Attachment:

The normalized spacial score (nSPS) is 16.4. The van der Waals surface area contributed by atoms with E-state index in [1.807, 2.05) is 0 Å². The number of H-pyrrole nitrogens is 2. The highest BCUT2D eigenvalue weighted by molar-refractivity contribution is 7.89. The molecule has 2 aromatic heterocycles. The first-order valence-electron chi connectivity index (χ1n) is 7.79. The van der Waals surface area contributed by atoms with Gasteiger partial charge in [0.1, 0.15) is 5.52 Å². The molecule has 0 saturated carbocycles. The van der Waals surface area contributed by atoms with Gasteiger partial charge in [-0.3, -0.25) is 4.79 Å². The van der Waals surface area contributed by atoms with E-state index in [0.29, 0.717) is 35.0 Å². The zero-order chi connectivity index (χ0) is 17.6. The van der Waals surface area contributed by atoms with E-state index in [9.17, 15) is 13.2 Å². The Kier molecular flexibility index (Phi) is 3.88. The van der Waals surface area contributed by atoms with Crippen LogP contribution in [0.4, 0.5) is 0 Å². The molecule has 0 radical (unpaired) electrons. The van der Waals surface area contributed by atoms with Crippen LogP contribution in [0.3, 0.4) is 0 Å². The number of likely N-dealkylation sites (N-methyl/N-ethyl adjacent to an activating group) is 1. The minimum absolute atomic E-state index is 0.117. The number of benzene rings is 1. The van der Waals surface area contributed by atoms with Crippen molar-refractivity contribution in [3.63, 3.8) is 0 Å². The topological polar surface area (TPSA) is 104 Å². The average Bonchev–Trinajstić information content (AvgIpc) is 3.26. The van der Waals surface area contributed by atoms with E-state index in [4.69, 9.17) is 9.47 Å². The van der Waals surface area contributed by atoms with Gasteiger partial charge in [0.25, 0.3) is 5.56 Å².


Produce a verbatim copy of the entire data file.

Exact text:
The normalized spacial score (nSPS) is 16.4. The van der Waals surface area contributed by atoms with E-state index in [1.807, 2.05) is 0 Å². The number of H-pyrrole nitrogens is 2. The highest BCUT2D eigenvalue weighted by molar-refractivity contribution is 7.89. The molecule has 2 aromatic heterocycles. The first-order valence-electron chi connectivity index (χ1n) is 7.79. The van der Waals surface area contributed by atoms with Gasteiger partial charge in [0.1, 0.15) is 5.52 Å². The molecule has 0 saturated carbocycles. The van der Waals surface area contributed by atoms with Gasteiger partial charge in [-0.3, -0.25) is 4.79 Å². The van der Waals surface area contributed by atoms with E-state index in [0.29, 0.717) is 35.0 Å². The zero-order chi connectivity index (χ0) is 17.6. The van der Waals surface area contributed by atoms with E-state index in [9.17, 15) is 13.2 Å². The Kier molecular flexibility index (Phi) is 3.88. The van der Waals surface area contributed by atoms with Crippen LogP contribution in [0.4, 0.5) is 0 Å². The molecule has 0 radical (unpaired) electrons. The van der Waals surface area contributed by atoms with Crippen LogP contribution in [0.3, 0.4) is 0 Å². The number of likely N-dealkylation sites (N-methyl/N-ethyl adjacent to an activating group) is 1. The minimum absolute atomic E-state index is 0.117. The number of benzene rings is 1. The van der Waals surface area contributed by atoms with Crippen molar-refractivity contribution in [3.63, 3.8) is 0 Å². The topological polar surface area (TPSA) is 104 Å². The average Bonchev–Trinajstić information content (AvgIpc) is 3.26. The van der Waals surface area contributed by atoms with E-state index in [4.69, 9.17) is 9.47 Å². The van der Waals surface area contributed by atoms with Gasteiger partial charge in [0.25, 0.3) is 5.56 Å².